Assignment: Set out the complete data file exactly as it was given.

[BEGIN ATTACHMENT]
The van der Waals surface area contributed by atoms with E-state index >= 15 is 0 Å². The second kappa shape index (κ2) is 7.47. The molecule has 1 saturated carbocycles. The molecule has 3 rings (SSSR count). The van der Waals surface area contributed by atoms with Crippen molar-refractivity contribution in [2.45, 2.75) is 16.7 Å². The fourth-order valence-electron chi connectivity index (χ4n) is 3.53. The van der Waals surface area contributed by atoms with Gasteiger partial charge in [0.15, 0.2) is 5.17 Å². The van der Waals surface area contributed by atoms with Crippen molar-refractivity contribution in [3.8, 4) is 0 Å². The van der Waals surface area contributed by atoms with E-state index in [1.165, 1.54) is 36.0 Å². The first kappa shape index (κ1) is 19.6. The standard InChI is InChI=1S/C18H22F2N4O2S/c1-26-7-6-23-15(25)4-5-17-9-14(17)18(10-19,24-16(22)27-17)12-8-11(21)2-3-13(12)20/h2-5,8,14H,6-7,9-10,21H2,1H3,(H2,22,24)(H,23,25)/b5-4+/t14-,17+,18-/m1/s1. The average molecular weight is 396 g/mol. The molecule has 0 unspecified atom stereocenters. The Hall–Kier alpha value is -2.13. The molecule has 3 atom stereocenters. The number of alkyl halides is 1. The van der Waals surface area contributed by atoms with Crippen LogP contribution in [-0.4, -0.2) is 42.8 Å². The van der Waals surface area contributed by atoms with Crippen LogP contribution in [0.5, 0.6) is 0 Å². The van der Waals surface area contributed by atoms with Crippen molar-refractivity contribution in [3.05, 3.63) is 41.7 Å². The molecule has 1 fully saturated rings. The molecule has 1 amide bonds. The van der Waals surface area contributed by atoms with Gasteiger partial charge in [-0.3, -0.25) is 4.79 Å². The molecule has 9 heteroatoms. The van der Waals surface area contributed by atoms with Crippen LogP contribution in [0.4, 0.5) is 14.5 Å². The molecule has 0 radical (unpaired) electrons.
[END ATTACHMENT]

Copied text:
The van der Waals surface area contributed by atoms with E-state index >= 15 is 0 Å². The second kappa shape index (κ2) is 7.47. The molecule has 1 saturated carbocycles. The molecule has 3 rings (SSSR count). The van der Waals surface area contributed by atoms with Crippen molar-refractivity contribution in [2.45, 2.75) is 16.7 Å². The fourth-order valence-electron chi connectivity index (χ4n) is 3.53. The van der Waals surface area contributed by atoms with Gasteiger partial charge in [0.15, 0.2) is 5.17 Å². The van der Waals surface area contributed by atoms with Crippen molar-refractivity contribution in [3.8, 4) is 0 Å². The van der Waals surface area contributed by atoms with E-state index in [1.165, 1.54) is 36.0 Å². The first kappa shape index (κ1) is 19.6. The standard InChI is InChI=1S/C18H22F2N4O2S/c1-26-7-6-23-15(25)4-5-17-9-14(17)18(10-19,24-16(22)27-17)12-8-11(21)2-3-13(12)20/h2-5,8,14H,6-7,9-10,21H2,1H3,(H2,22,24)(H,23,25)/b5-4+/t14-,17+,18-/m1/s1. The average molecular weight is 396 g/mol. The molecule has 0 unspecified atom stereocenters. The Hall–Kier alpha value is -2.13. The molecule has 3 atom stereocenters. The number of alkyl halides is 1. The van der Waals surface area contributed by atoms with Crippen LogP contribution in [-0.4, -0.2) is 42.8 Å². The van der Waals surface area contributed by atoms with Crippen LogP contribution in [0.5, 0.6) is 0 Å². The van der Waals surface area contributed by atoms with Crippen molar-refractivity contribution in [3.05, 3.63) is 41.7 Å². The molecule has 1 fully saturated rings. The molecule has 1 amide bonds. The van der Waals surface area contributed by atoms with Gasteiger partial charge in [-0.3, -0.25) is 4.79 Å². The molecule has 9 heteroatoms. The van der Waals surface area contributed by atoms with Crippen LogP contribution in [0.4, 0.5) is 14.5 Å². The molecule has 0 radical (unpaired) electrons.